Getting smart about masks. Masking is, of course, an issue, with some people pushing back on the requirement. More and more people are claiming medical reasons for not wearing them, says Heard. What to do then? The Caverns gave guests three options: Wear it only while in line, take it off on a ride; purchase a face shield—available at cost in the gift shop—to use in its place; or accept a full refund or ticket for use after the pandemic is over.
Wilcox says they’ve had to face some of that as well. “We’ve had some guest pushback [about masks],” he says. “We just give them their money back and ask them to leave. That kind of breaks every customer service rule. But maintaining safety comes first.”
Bottlenecking is an issue, too, and not as easy to solve as it might seem at first glance. Some solutions make the problem worse, not better. At the Caverns, block time reservations were a case in point.
The Caverns started the season asking folks who signed up for, say, the 10-to-noon time slot to show up between 10 and 11 a.m. That didn’t happen. “Everyone showed up just before 10,” Heard says. “We tried to avoid lines and instead we just created more lines.”
The eventual solution? Staggered time slots that start every half hour, to space out the crowds. Sure, people all show up early for their start time, but with more times, the crowds are smaller.
The lesson? “Make sure your solution isn’t worse than your problem,” she says.
Online reservations gaining acceptance. Online, advance reservations can reduce crowding at ticket, rental, and ski school counters. Realizing that potential takes effort, though. At Cranmore, Wilcox says online reservations were a work in progress after the resort opened, but the public is catching on.
During the first week of operations, about half of the guests showed up without making reservations or filling out the required waiver in advance online. To deal with that, Cranmore placed staff at the end of the check-in line to ask, “Do you have a reservation?” Those who did not were shown how to do it right there on their phones. “The key was putting someone right out front,” Wilcox says.
By early August, he notes, the number of pre-registered guests had risen to 70 percent. To further improve on that for the winter, the resort is investing to streamline the reservation platform, waiver system, and reservations overall.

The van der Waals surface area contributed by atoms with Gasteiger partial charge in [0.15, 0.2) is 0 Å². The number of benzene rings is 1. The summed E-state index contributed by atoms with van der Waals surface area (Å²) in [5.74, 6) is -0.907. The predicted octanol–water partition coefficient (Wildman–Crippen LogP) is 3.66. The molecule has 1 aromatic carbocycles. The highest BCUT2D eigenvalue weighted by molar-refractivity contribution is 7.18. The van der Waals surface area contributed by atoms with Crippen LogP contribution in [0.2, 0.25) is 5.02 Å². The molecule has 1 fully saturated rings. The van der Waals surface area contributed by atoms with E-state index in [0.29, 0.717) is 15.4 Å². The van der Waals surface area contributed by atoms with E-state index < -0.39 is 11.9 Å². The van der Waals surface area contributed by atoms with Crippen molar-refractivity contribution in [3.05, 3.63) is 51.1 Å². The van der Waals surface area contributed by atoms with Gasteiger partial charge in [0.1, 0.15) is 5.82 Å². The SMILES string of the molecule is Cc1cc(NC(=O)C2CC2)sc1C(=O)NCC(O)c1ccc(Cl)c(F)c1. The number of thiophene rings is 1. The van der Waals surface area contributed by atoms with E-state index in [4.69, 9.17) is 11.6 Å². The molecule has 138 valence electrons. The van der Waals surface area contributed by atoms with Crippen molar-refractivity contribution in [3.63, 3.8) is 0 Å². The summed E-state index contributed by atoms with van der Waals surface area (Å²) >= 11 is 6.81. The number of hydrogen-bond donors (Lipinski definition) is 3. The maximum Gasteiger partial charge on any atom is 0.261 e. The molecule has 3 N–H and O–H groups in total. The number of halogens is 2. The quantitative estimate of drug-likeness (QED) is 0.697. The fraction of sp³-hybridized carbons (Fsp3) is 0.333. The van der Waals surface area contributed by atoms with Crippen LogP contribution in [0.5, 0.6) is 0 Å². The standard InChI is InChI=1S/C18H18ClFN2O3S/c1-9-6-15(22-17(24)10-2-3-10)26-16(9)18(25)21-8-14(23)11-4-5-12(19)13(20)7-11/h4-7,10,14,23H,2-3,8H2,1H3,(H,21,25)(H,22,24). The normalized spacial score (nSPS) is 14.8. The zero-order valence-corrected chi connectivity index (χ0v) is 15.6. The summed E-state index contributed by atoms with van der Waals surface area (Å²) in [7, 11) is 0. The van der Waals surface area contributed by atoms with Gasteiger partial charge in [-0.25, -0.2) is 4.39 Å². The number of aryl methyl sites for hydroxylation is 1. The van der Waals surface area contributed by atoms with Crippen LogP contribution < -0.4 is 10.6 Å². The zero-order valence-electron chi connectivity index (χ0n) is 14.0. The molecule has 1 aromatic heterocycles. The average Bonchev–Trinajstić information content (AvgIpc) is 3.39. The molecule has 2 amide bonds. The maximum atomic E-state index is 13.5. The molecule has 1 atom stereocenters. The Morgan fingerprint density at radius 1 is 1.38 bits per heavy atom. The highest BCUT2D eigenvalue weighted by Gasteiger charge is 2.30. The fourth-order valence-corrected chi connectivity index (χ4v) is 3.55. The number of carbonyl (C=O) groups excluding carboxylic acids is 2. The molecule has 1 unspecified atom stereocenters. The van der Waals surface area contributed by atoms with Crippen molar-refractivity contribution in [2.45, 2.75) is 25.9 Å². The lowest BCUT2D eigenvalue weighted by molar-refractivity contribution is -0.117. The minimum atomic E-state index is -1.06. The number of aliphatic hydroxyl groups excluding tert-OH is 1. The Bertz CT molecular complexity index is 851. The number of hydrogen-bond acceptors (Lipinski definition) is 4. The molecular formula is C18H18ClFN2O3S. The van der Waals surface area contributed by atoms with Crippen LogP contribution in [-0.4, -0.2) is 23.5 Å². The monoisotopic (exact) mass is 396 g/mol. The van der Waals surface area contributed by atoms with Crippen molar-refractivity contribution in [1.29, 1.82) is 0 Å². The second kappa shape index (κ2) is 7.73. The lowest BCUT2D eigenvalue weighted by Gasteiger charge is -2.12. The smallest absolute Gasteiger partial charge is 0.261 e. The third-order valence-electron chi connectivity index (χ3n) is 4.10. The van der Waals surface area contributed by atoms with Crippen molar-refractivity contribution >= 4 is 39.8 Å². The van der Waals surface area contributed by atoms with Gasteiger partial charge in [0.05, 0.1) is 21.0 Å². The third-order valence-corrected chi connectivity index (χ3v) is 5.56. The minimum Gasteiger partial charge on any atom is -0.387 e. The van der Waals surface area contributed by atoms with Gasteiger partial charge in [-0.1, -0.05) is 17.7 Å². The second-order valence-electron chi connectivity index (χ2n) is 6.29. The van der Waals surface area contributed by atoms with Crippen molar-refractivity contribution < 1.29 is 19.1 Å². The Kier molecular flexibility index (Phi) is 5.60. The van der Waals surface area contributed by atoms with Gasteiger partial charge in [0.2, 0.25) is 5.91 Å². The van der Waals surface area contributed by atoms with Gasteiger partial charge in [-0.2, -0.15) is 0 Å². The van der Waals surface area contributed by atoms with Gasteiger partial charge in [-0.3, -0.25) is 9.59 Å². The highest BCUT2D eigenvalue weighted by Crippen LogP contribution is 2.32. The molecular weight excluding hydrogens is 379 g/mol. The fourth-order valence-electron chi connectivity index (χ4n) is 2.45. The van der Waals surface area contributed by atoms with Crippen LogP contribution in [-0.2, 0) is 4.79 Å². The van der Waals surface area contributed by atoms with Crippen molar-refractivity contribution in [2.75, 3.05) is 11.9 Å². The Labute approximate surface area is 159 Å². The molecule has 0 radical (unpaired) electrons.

Part III: Silver Linings
Greater visibility. Many New Zealand resorts found that, with no way for Kiwis to visit their usual winter-break beach destinations, they discovered their local mountains. As a result, resorts were wildly busy over holidays, and saw lots of new skiers and riders.
Time blocks in the tubing park. Cranmore has been using time blocks to control crowds (something the area tried last winter before closing). Wilcox expected that would reduce income, but the opposite happened. “It was a big ‘aha!’ moment for us,” he says. “During that trial last winter, we were actually up 25 percent.” The same trend held for summer ops. Time blocks also improved the guest experience because it was more controlled, with shorter wait times at the top and at the lift.
How (or if) that will translate to lift tickets, Wilcox does not know yet. “We’re just at the very start of figuring all that out,” he says.
Retail: lower capacity, higher sales. Similarly, at the Caverns, which limits the number of people in the gift shop, Heard anticipated that fewer bodies would mean lower sales. Instead, gift shop sales increased. “We are finding that people look more and spend more when they are not as crowded,” she says.
Illuminating the path ahead. North American resorts have a lot to figure out. But the examples of summer ops and at Southern Hemisphere resorts provide an information baseline.